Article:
A 65-year-old couple retiring in 2016 will need an estimated $260,000 to cover health care costs throughout retirement, according to Fidelity’s Retiree Health Care Cost Estimate. The level represents a 6% increase from last year’s estimate of $245,000 and marks the highest projection since Fidelity began making calculations in 2002.
The estimate applies to retirees with traditional Medicare insurance coverage and general, monthly expenses associated with Medicare premiums, co-payments and deductibles, as well as prescription drug and out-of-pocket expenses.
Fidelity attributes much of the increase to a boost in the utilization of medical services and a rise in the costs of prescription drugs.
“In recent years, the health care industry has experienced a period of historically low spending levels, due to a range of factors including a period of slow economic growth,” says Adam Stavisky, senior vice president of Fidelity Benefits Consulting. “Looking forward, we expect health care spending to pick up from where it’s been in recent years, though less than what we’ve seen over the last few decades.”
According to Fidelity, health care cost estimates for retirees has increased by at least 29% since 2005. This year, Fidelity also examined estimates of long-term care costs, which usually are covered by Medicaid in only limited circumstances and could affect seven in 10 Americans who reach age 65 within the next five years.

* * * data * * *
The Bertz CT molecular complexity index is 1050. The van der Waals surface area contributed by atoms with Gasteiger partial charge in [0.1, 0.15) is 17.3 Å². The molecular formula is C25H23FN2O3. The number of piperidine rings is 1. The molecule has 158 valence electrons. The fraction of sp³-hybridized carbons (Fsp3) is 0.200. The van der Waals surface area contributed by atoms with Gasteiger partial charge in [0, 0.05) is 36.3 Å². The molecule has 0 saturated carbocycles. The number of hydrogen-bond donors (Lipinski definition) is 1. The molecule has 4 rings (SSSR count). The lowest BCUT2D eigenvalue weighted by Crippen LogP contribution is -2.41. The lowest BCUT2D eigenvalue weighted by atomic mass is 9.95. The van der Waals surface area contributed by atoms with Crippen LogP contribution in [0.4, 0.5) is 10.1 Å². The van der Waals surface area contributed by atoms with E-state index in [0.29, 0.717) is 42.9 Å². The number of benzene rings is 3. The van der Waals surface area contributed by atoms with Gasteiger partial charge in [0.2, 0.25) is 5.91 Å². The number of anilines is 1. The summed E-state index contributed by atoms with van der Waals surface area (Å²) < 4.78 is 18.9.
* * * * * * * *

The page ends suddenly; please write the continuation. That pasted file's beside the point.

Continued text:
Fidelity estimates that a 65-year-old couple would need $130,000, in addition to savings in order to cover long-term care expenses such as nursing home costs and other services.
“Long-term care is an increasingly important part of retirement planning, as a significant percentage of retirees will likely need some level of long term-care in retirement,” Stavisky says. “Unfortunately, recent Fidelity research on family finances has shown that less than half of parents surveyed have not had detailed conversations about long-term care with their kids. Planning on how to address these potential costs will help avoid placing the burden of care on family and friends.”
Fidelity argues that although the numbers can be daunting, the situation provides an opportunity for service providers and benefit-plan sponsors to work together on creating a clearer picture of health-care savings for participants approaching retirement.
To help people better understand options for long-term health care coverage, Fidelity published Long Term Care: Challenges and Changes. The firm also advocates the use of tax-sheltered Health Savings Accounts (HSAs).
These accounts are becoming increasingly popular in the U.S. covering 16.7 million people by the end of 2015 and reaching a 22% increase from last year, Fidelity reports. HSA contributions generally are deferred pre-tax, accrue interest free of taxes, and finally are spent on qualified services free of taxes.
The firm also points out that decades of regular, tax-deferred contributions to HSAs could be among the few options that can help investors reach a goal like $260,000 in savings, especially for employees in low-wage industries.
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